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Teaching Children With ADHD

girl in classroom
To effectively teach a child with ADHD, a teacher must:

  • plan for success: evaluate what the child needs to learn, set goals, develop an action plan, and monitor progress
  • use effective instructional choices to help the child succeed, including the learning context, instructional language, instructional supports, and student learning strategies

Research has found that teachers can make various changes to help students stay on task and achieve academically. These include:

  • changing how lessons are delivered, for example in the speed, the type of language used, prompting, and variations in the tasks
  • giving more frequent, specific feedback
  • making sure that tasks are not too easy or too hard for the student
  • teaching specific strategies, such as note-taking and writing strategies

These steps are discussed in detail on the TeachADHD web site. Below is a brief overview.

Planning for success: the Instructional Planning Tool

The Instructional Planning Tool helps teachers develop intervention plans for children with ADHD. It includes five steps. Information from each step should be used in the other steps. For example, if progress monitoring shows that the action plan is not working well, the action plan can be changed.

Focus on the curriculum

First, the teacher must:

  • analyze what the class needs to learn 
  • identify potential problem areas

This includes both the content and the learning tasks. Students with ADHD may find these challenging:

  • new content, when the child has little or no prior knowledge and skills in the area
  • tasks that require processing of complex and lengthy language, either spoken or written
  • tasks that require self-regulation (for example, time management) and self-monitoring of output (for example, written assignments)
  • tasks that involve time pressure 
  • tasks that are complex, for example, the child needs to integrate information or keep several ideas in mind at the same time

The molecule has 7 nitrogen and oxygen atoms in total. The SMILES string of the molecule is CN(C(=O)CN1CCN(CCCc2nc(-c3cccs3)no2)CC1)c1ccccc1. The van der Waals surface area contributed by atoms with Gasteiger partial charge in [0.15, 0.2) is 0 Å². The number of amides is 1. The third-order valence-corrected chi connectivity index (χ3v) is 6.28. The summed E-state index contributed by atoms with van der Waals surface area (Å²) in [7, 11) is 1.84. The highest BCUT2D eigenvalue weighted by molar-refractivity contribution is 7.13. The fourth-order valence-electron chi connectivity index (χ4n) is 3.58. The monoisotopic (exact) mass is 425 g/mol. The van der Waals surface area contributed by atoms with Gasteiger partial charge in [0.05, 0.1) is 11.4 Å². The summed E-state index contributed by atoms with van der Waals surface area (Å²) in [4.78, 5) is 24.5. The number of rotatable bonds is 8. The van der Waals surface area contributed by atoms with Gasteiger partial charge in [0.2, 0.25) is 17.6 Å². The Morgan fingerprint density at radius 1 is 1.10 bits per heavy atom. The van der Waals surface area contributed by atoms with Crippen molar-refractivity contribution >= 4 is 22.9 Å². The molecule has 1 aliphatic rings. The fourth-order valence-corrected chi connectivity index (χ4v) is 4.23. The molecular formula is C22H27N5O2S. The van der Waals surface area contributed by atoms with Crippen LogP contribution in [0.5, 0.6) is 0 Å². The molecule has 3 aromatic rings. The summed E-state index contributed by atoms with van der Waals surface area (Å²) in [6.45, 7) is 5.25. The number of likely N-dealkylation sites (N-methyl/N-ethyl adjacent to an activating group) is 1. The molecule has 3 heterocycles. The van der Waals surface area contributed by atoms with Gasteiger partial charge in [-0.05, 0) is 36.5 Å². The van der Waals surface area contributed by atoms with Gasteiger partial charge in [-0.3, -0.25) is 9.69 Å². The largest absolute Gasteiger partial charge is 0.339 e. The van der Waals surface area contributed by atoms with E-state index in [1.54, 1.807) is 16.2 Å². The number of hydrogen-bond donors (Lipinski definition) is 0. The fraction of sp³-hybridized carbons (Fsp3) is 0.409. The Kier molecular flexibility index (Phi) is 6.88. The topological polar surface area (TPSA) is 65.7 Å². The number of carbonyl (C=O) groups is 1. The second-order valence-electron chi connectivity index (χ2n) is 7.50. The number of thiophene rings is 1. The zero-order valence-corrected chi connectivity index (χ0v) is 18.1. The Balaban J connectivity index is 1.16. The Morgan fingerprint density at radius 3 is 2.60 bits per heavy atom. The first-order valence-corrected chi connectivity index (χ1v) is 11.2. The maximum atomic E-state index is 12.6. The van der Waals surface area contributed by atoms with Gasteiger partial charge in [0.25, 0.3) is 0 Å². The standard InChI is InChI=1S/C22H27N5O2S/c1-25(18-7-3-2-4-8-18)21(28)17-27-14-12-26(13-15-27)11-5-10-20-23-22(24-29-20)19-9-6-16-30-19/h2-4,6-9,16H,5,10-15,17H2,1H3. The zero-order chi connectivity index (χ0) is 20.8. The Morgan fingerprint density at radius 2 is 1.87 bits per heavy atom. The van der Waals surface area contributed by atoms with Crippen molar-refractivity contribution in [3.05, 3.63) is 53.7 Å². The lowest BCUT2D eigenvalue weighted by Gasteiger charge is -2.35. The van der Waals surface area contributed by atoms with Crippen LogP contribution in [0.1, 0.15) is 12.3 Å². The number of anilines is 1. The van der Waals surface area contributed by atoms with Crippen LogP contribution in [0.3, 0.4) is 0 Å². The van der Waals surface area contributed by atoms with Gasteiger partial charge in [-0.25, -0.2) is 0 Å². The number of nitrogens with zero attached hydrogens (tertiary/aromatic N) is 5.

When children with ADHD are completing these types of tasks, they may need more instructional supports or the teacher may need to modify the task.

Develop a student profile

Next, the teacher needs to gather information about the student, including:

  • academic strengths and weaknesses
  • learning skills and strategies
  • behaviour in different situations

This information may come from:

  • classroom observations
  • work samples
  • quizzes
  • formal testing results

This information can help predict subjects or situations where the student may have trouble.

Set goals

The teacher can use the curriculum information and student profile to set goals for the student. The goals should be specific and positive. Examples of goals are:

  • increased ability to work with other students
  • staying engaged for longer during written work
  • solving more math problems

Develop an action plan

Next, the teacher needs to develop an action plan. You, your child, and the teacher should work together on this, so that your child can set her own goals and you can all plan strategies to help her achieve them.

The action plan should:

  • address specific goals
  • identify specific interventions that will be used, according to the four instructional choices (see below)
  • involve behaviour support strategies as necessary
  • use positive strategies, rather than focusing only on consequences
  • involve a team approach, including you, your child, the teacher, and other students
  • include a plan for monitoring the child's progress, including who will gather the information, what type of information will be collected, and how often it will be collected

Monitor progress

Once the action plan is in place, it is important to monitor the child's progress so that the success of the plan can be evaluated. It is important to ask the following questions:

  • How well is the student meeting her goals?
  • Has the student increased her desired classroom behaviours?
  • How well has the student learned the concept and/or skill? Can she apply it consistently? Does she need more practice to help her demonstrate the skill? Does she need coaching to transfer the skill to new situations?

Monitoring can include formal and informal evaluations and self-evaluations. The results of monitoring can be used to set new goals or modify the action plan, if necessary.

 More information

Tara McAuley, PhD, CPsych

Peter Chaban, MA, MEd

Rosemary Tannock, PhD

 




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